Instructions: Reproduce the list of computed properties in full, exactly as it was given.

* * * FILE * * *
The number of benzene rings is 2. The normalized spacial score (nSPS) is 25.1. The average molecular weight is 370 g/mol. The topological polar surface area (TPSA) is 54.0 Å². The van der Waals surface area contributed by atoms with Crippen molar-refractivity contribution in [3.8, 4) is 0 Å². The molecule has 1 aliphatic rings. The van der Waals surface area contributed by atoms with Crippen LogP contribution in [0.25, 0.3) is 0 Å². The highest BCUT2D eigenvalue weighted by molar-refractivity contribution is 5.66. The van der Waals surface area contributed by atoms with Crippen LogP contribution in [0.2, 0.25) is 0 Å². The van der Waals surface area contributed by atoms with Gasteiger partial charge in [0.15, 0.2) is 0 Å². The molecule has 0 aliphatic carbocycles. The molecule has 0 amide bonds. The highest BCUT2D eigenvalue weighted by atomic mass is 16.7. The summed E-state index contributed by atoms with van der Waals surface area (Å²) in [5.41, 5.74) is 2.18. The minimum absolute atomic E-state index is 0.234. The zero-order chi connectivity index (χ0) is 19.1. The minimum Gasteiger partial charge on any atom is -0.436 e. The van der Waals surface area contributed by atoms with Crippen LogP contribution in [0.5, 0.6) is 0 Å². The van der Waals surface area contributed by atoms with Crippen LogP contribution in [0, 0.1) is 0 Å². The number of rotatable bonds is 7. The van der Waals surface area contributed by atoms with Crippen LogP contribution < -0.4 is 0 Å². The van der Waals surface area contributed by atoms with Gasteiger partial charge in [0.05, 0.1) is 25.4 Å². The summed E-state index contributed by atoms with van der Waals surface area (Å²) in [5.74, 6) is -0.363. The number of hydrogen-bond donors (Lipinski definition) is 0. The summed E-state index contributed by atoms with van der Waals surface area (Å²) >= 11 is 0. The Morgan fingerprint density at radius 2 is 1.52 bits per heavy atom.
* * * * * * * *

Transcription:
The number of benzene rings is 2. The normalized spacial score (nSPS) is 25.1. The average molecular weight is 370 g/mol. The topological polar surface area (TPSA) is 54.0 Å². The van der Waals surface area contributed by atoms with Crippen molar-refractivity contribution in [3.8, 4) is 0 Å². The molecule has 1 aliphatic rings. The van der Waals surface area contributed by atoms with Crippen LogP contribution in [0.25, 0.3) is 0 Å². The highest BCUT2D eigenvalue weighted by molar-refractivity contribution is 5.66. The van der Waals surface area contributed by atoms with Crippen LogP contribution in [0.2, 0.25) is 0 Å². The van der Waals surface area contributed by atoms with Gasteiger partial charge in [0.15, 0.2) is 0 Å². The molecule has 0 aliphatic carbocycles. The molecule has 0 amide bonds. The highest BCUT2D eigenvalue weighted by atomic mass is 16.7. The summed E-state index contributed by atoms with van der Waals surface area (Å²) in [5.41, 5.74) is 2.18. The minimum absolute atomic E-state index is 0.234. The zero-order chi connectivity index (χ0) is 19.1. The minimum Gasteiger partial charge on any atom is -0.436 e. The van der Waals surface area contributed by atoms with Crippen LogP contribution in [0.5, 0.6) is 0 Å². The van der Waals surface area contributed by atoms with Crippen LogP contribution in [0, 0.1) is 0 Å². The number of rotatable bonds is 7. The van der Waals surface area contributed by atoms with Crippen LogP contribution < -0.4 is 0 Å². The van der Waals surface area contributed by atoms with Gasteiger partial charge in [0.05, 0.1) is 25.4 Å². The summed E-state index contributed by atoms with van der Waals surface area (Å²) in [5.74, 6) is -0.363. The number of hydrogen-bond donors (Lipinski definition) is 0. The summed E-state index contributed by atoms with van der Waals surface area (Å²) >= 11 is 0. The Morgan fingerprint density at radius 2 is 1.52 bits per heavy atom.